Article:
Say you want to parse 2015-02-20T17:21:17.190EST, and you consider EST = Eastern Standard Time in the US East Coast sense, so New York City time. You therefore expect the epoch time to be exactly 1424470877190, or GMT: Fri, 20 Feb 2015 22:21:17.190 GMT since this EST is GMT-0500. Here's a test script that shows how the current default TimeZone effects how EST is interpreted.

import java.util.*
import java.text.*

SimpleDateFormat sdf

TimeZone.setDefault(TimeZone.getTimeZone("Australia/Sydney"))
printDefaultTimeZone()

sdf = new SimpleDateFormat("yyyy-MM-dd'T'HH:mm:ss.SSSz")

checkTime(sdf.parse("2015-02-20T17:21:17.190EST").getTime())
checkTime(sdf.parse("2015-02-20T17:21:17.190-0500").getTime())

TimeZone.setDefault(TimeZone.getTimeZone("EST"))
printDefaultTimeZone()

// same SDF

checkTime(sdf.parse("2015-02-20T17:21:17.190EST").getTime())
checkTime(sdf.parse("2015-02-20T17:21:17.190-0500").getTime())

printDefaultTimeZone()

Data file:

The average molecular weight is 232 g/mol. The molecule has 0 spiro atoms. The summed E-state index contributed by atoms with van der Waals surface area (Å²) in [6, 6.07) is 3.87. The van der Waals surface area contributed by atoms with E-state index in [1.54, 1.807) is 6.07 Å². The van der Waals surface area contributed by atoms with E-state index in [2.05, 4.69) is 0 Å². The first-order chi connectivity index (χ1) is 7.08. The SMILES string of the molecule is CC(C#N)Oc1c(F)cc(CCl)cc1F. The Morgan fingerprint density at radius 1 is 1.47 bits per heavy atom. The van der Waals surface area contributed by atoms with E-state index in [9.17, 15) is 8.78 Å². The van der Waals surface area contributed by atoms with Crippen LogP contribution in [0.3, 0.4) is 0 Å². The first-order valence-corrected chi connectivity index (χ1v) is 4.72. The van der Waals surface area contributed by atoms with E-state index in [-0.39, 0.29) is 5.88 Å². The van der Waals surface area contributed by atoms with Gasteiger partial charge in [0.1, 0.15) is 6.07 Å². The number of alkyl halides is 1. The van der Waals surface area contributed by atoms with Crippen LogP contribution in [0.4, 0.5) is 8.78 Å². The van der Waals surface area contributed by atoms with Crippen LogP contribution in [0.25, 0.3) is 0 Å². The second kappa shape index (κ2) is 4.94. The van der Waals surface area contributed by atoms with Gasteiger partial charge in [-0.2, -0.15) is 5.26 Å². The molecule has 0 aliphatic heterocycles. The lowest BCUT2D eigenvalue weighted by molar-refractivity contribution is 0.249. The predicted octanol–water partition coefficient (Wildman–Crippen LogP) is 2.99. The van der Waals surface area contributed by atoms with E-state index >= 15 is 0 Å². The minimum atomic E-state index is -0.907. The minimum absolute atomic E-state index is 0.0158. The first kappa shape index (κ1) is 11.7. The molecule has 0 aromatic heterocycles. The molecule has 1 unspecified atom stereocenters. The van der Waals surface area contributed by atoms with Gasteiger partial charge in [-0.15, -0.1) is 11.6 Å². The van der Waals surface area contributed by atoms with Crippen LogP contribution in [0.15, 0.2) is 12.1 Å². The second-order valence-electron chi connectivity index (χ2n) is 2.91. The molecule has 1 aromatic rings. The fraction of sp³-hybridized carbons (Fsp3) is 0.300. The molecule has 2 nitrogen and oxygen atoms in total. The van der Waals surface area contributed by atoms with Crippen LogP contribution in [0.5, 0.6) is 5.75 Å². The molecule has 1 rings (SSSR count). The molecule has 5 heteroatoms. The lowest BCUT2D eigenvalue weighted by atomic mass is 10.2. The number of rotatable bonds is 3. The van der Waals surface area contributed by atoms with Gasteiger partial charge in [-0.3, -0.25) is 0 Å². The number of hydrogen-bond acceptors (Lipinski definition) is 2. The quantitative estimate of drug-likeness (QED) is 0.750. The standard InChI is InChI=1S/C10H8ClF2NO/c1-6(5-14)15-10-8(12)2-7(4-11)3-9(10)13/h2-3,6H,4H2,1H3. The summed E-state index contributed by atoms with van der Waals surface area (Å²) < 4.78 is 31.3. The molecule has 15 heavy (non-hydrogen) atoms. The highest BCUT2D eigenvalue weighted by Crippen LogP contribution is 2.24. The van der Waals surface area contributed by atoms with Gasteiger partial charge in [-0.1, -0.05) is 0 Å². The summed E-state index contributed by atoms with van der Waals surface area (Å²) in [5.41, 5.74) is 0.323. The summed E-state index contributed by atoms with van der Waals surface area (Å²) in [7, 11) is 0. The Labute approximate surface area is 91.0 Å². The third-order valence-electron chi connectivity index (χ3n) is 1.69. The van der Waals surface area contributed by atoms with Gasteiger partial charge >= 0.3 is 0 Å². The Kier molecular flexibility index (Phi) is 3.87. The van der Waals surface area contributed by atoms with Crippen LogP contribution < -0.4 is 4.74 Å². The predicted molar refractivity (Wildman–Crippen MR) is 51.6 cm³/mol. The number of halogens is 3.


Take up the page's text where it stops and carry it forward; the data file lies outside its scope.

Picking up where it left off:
// new SDF
sdf = new SimpleDateFormat("yyyy-MM-dd'T'HH:mm:ss.SSSz")

checkTime(sdf.parse("2015-02-20T17:21:17.190EST").getTime())
checkTime(sdf.parse("2015-02-20T17:21:17.190-0500").getTime())

void printDefaultTimeZone() {
    println(TimeZone.getDefault().getDisplayName() + ":" +     TimeZone.getDefault().getRawOffset() / 3600 / 1000)
}

void checkTime(long time) {
    println(time + (time == 1424470877190L ? ": CORRECT" : ":"))
}

Output:

Eastern Standard Time (New South Wales):10 1424413277190: 1424470877190: CORRECT Eastern Standard Time:-5 1424413277190: 1424470877190: CORRECT Eastern Standard Time:-5 1424470877190: CORRECT 1424470877190: CORRECT

In the above output, the unexpected/incorrect datetime is 1424413277190 = GMT: Fri, 20 Feb 2015 06:21:17.190 GMT, which is 11 hours earlier than the parsed EST time (in this case the Australia/Sydney variant of EST), because daylight-savings time applies to that date.

So you can see that the interpretation of EST depends on the default TimeZone at the time of its construction. In the first two conversion batches, the default TimeZone was Australia/Sydney, which is itself abbreviated as EST, so Java interprets the abbreviation as just that. Not until after the new SDF is constructed after the default TZ has changed do we see the abbreviation applied as-expected.

As an alternative to setting the default timezone, you could also set a Calendar instance on the SDF:

sdf = new SimpleDateFormat("yyyy-MM-dd'T'HH:mm:ss.SSSz")
sdf.setCalendar(Calendar.getInstance(TimeZone.getTimeZone("America/New_York"), new Locale("en_US")))

This will have the effect of interpreting EST as was originally expected.